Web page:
Of course, everyone will have taken away something different from this experience. As I observed this from the perspective of teaching, I could not miss the fact that each participant was basically experiencing what it feels like to build and launch a startup, from start to finish, in a handful of days.
They were learning how to balance all those different concerns and make them work with each other to deliver something tangible that will get users to sign up and convince some people to pay some money. In short, they were getting a super-compressed, intense, end-to-end experience in five days.
Depending on their area of focus, each founder will have learned more about one part of the process than another, but all of them, as a collaborating team, will have gotten a glimpse of the other parts, and gained an understanding of things that were previously alien to them.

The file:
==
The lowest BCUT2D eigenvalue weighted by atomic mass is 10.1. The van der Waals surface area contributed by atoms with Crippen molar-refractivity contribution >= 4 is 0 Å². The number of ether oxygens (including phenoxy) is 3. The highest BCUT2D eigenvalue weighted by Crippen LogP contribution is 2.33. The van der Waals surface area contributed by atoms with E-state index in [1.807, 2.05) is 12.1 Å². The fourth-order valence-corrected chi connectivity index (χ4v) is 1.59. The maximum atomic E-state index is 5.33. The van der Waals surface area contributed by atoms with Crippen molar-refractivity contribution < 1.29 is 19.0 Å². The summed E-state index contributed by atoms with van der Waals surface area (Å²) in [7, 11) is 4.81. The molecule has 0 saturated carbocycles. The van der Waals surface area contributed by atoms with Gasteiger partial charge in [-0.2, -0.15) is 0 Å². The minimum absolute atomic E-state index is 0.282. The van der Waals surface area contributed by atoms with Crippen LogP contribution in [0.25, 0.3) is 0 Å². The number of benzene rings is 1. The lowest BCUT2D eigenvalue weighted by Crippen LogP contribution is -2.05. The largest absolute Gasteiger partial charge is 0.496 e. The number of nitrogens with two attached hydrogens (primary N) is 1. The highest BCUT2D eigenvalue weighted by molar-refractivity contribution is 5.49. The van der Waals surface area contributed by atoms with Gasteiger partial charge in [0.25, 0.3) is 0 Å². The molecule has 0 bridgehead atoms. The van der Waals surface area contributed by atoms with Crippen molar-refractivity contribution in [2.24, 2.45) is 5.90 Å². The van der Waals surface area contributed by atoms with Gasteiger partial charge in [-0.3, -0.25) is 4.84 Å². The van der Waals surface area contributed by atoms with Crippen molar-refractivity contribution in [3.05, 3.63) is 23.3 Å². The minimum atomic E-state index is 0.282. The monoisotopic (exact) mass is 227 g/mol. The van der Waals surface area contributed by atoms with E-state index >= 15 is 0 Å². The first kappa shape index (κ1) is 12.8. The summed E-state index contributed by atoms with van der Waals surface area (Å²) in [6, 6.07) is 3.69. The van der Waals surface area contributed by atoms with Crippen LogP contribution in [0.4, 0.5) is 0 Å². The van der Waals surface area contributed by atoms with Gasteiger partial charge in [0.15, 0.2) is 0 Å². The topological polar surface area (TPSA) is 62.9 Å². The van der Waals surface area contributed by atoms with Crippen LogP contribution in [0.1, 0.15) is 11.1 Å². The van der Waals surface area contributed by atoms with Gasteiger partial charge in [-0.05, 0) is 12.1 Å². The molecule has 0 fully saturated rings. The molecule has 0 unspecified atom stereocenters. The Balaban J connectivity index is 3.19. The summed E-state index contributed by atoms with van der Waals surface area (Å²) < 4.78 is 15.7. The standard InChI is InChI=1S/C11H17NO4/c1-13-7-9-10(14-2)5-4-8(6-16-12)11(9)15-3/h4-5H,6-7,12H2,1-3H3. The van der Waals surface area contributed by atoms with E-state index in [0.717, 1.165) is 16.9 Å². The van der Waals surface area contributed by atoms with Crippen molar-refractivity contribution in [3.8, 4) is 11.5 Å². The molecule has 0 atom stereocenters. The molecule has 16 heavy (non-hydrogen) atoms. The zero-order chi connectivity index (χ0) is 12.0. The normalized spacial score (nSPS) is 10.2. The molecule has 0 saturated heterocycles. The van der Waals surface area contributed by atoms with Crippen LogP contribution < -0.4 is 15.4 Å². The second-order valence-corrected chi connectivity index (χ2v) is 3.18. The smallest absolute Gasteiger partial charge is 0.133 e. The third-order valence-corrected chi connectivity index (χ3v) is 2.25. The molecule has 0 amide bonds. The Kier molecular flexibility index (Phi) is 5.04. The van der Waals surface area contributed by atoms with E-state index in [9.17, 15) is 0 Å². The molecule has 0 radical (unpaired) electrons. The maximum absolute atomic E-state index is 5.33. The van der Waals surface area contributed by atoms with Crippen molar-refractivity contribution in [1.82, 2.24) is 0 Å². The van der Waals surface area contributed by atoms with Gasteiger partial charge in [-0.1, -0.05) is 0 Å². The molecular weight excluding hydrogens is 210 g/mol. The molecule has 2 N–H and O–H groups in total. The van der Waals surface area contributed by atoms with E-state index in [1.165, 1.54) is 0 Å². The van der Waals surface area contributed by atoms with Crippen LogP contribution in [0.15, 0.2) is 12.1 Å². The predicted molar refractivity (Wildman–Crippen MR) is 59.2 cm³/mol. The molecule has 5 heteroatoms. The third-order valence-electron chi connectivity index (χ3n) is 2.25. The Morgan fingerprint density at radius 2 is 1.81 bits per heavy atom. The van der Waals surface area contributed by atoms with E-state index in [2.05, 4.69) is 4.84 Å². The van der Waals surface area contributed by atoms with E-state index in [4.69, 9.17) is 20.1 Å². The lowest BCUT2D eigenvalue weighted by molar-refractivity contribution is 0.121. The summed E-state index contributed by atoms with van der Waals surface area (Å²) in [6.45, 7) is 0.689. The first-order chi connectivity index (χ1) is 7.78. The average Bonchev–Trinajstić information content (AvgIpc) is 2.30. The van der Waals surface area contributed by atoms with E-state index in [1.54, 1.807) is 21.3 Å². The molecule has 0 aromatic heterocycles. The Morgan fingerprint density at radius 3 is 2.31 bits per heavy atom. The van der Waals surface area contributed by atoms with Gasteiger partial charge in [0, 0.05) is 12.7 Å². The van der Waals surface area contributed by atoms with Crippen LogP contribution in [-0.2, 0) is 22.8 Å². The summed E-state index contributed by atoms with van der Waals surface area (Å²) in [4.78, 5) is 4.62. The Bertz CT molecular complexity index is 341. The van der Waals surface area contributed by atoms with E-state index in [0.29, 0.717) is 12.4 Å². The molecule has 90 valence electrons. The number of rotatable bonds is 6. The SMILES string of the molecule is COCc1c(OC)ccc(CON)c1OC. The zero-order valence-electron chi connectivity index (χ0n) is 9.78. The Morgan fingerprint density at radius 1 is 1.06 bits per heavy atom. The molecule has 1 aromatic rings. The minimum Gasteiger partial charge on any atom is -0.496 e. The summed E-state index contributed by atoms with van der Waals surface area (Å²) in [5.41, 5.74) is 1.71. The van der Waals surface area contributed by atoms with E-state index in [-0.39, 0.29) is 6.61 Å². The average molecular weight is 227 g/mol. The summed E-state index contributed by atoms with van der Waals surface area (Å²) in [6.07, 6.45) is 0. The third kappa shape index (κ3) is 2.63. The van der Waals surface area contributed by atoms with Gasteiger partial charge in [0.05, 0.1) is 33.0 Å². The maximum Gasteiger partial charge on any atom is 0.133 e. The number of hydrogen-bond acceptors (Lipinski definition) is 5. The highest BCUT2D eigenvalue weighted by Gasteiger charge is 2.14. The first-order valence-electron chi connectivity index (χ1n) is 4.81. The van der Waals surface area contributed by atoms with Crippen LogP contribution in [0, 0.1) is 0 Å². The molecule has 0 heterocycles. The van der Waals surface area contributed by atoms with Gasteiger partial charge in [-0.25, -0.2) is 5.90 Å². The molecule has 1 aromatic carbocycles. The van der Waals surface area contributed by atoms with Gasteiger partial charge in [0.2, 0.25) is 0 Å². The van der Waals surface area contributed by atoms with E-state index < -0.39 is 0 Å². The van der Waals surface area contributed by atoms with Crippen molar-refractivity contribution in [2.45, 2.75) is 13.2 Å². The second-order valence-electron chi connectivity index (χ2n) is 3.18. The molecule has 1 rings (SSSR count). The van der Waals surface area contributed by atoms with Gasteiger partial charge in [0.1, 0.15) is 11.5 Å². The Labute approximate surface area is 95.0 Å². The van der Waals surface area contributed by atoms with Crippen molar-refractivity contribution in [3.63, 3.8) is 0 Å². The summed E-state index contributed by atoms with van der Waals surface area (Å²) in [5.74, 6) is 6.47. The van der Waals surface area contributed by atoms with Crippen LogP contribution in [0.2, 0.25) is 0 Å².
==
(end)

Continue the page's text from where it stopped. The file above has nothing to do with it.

Who is it for?
Startup Bus is definitely not right for everyone. First of all, you have to be young and energetic. Physically, not sleeping properly for three to four days in a row is a difficult experience. I couldn’t do it now I’m 36, though I would probably have managed in my 20’s.
Secondly, people who are at the beginning of their entrepreneurial journey will get the most from this experience. If you’re interested in startups and you’ve been working in industry, or even are still at university, and want to get your first year of business experience compressed into a few days, make a bunch of new friends, and see what it’s like to work on a team that’s totally fired up by purpose and urgency, this is for you.
If you’ve been around the block already and want something more long-term and tangible, then you may already be a step or two ahead. Many Startup Bus startups fizzle out after the trip, naturally, and it’s best not to come aboard adamant that it must be your idea that’s worked on.
Startup Bus is the best training method I’ve observed for helping teach new founders how to start a company. The only downside is that it only happens once a year.